PL: Do you think there's enough confidence within the profession for them to take on such a task as that? That's quite a bold step isn’t it?

JP: I think HR always talks a good game. I think the record is patchy examples where sort of good things have been done but a lot where bad things have been done or at least performance has been limited. I think it may well be that in much the same way as we saw some of the orientation of HR change during the boom one might see another reorientation during what looks like being now a lost decade of prosperity and high unemployment and how HR comes out at the end of that may well determine whether it is still an active profession in the years to come or sort of withers on the vine over a period of time.

PL: That’s an interesting thought John because we all know that HR didn’t come well out of the previous recession, really not at all, and had a lot of ground to make up subsequently, from what you’re saying I mean it’s a big task but there's a real opportunity here for HR.

JP: A big task, real opportunity the key question is are HR up to the job? As an economist I can’t necessarily answer that question but I think it’s one that will require quite a lot of soul searching in the coming years.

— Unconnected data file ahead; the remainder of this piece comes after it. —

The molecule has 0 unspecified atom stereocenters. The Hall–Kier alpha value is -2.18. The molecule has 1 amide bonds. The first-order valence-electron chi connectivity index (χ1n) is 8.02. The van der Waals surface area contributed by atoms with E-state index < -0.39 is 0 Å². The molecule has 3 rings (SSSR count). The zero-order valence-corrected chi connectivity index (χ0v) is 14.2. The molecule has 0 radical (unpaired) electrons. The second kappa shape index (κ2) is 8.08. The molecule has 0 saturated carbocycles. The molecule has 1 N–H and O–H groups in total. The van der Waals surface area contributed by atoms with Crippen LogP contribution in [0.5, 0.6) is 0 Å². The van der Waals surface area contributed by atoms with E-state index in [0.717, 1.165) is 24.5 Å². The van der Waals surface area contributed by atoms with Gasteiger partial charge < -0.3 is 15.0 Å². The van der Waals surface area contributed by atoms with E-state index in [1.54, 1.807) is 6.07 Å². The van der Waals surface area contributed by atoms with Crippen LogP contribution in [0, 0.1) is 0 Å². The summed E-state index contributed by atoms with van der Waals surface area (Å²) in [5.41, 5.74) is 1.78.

PL: Food for thought for the profession?

JP: Yes.

PL: With that in mind I asked a range of HR professionals about their agenda for 2012.

Male voice: Working in the private sector for me the big issues next year are going to be around leadership and culture change.

Female voice: We’re in a local authority but we're actually trying to work much more as a commercial business so it’s around HR being a lot more commercial savvy and understanding the organisation.

MV2: Return on investment. Whatever you’re doing you need to be able to make money or save money, that's it in the market the way it is at the moment. People will always invest and good companies will always invest in the development of their people but they’ll want to know how they can do it to greater effect, more cheaply and so it’ll be all about working smarter rather than harder I think.